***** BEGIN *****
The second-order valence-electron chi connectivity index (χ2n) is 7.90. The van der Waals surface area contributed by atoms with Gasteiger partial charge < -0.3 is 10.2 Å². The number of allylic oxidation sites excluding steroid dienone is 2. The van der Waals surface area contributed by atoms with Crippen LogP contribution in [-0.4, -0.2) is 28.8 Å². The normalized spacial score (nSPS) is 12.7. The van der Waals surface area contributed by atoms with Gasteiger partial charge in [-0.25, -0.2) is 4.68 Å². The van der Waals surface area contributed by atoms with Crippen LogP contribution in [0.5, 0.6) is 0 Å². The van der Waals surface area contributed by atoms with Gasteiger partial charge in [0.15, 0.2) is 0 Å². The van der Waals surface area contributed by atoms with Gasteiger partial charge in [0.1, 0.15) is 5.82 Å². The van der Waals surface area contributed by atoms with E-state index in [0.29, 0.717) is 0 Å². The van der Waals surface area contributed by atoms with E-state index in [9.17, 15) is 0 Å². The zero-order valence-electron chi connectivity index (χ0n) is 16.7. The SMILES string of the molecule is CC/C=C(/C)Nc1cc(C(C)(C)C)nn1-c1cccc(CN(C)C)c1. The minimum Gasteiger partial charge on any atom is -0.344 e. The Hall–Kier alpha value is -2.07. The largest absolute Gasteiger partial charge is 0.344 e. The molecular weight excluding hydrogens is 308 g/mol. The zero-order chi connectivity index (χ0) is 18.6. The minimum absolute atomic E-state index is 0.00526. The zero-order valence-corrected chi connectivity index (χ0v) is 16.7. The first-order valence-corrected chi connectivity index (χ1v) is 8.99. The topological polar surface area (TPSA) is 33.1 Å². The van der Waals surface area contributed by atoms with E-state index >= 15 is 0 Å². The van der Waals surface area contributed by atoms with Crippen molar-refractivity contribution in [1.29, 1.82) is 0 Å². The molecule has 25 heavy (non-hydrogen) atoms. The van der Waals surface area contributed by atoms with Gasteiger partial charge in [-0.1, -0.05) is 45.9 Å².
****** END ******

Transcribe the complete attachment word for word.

The second-order valence-electron chi connectivity index (χ2n) is 7.90. The van der Waals surface area contributed by atoms with Gasteiger partial charge < -0.3 is 10.2 Å². The number of allylic oxidation sites excluding steroid dienone is 2. The van der Waals surface area contributed by atoms with Crippen LogP contribution in [-0.4, -0.2) is 28.8 Å². The normalized spacial score (nSPS) is 12.7. The van der Waals surface area contributed by atoms with Gasteiger partial charge in [-0.25, -0.2) is 4.68 Å². The van der Waals surface area contributed by atoms with Crippen LogP contribution in [0.5, 0.6) is 0 Å². The van der Waals surface area contributed by atoms with Gasteiger partial charge in [0.15, 0.2) is 0 Å². The van der Waals surface area contributed by atoms with Gasteiger partial charge in [0.1, 0.15) is 5.82 Å². The van der Waals surface area contributed by atoms with E-state index in [0.29, 0.717) is 0 Å². The van der Waals surface area contributed by atoms with E-state index in [9.17, 15) is 0 Å². The zero-order valence-electron chi connectivity index (χ0n) is 16.7. The SMILES string of the molecule is CC/C=C(/C)Nc1cc(C(C)(C)C)nn1-c1cccc(CN(C)C)c1. The minimum Gasteiger partial charge on any atom is -0.344 e. The Hall–Kier alpha value is -2.07. The largest absolute Gasteiger partial charge is 0.344 e. The molecular weight excluding hydrogens is 308 g/mol. The zero-order chi connectivity index (χ0) is 18.6. The minimum absolute atomic E-state index is 0.00526. The zero-order valence-corrected chi connectivity index (χ0v) is 16.7. The first-order valence-corrected chi connectivity index (χ1v) is 8.99. The topological polar surface area (TPSA) is 33.1 Å². The van der Waals surface area contributed by atoms with E-state index >= 15 is 0 Å². The van der Waals surface area contributed by atoms with Crippen molar-refractivity contribution in [1.29, 1.82) is 0 Å². The molecule has 25 heavy (non-hydrogen) atoms. The van der Waals surface area contributed by atoms with Gasteiger partial charge in [-0.1, -0.05) is 45.9 Å².